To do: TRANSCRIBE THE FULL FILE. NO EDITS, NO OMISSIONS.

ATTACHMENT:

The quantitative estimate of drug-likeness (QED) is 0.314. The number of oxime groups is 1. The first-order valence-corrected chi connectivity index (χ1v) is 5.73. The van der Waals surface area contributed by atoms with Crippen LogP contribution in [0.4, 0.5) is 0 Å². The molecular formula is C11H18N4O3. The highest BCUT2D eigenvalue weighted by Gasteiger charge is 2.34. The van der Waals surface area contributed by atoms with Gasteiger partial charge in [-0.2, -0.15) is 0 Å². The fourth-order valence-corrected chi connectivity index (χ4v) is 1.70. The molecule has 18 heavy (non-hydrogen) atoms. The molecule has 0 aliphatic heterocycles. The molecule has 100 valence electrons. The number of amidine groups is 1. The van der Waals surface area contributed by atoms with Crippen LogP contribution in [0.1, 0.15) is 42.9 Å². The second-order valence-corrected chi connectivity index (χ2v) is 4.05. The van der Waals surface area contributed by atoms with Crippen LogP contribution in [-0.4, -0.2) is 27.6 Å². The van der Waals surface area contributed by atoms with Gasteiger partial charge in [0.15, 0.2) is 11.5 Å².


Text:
The quantitative estimate of drug-likeness (QED) is 0.314. The number of oxime groups is 1. The first-order valence-corrected chi connectivity index (χ1v) is 5.73. The van der Waals surface area contributed by atoms with Crippen LogP contribution in [0.4, 0.5) is 0 Å². The molecular formula is C11H18N4O3. The highest BCUT2D eigenvalue weighted by Gasteiger charge is 2.34. The van der Waals surface area contributed by atoms with Gasteiger partial charge in [-0.2, -0.15) is 0 Å². The fourth-order valence-corrected chi connectivity index (χ4v) is 1.70. The molecule has 18 heavy (non-hydrogen) atoms. The molecule has 0 aliphatic heterocycles. The molecule has 100 valence electrons. The number of amidine groups is 1. The van der Waals surface area contributed by atoms with Crippen LogP contribution in [0.1, 0.15) is 42.9 Å². The second-order valence-corrected chi connectivity index (χ2v) is 4.05. The van der Waals surface area contributed by atoms with Crippen LogP contribution in [-0.4, -0.2) is 27.6 Å². The van der Waals surface area contributed by atoms with Gasteiger partial charge in [0.15, 0.2) is 11.5 Å².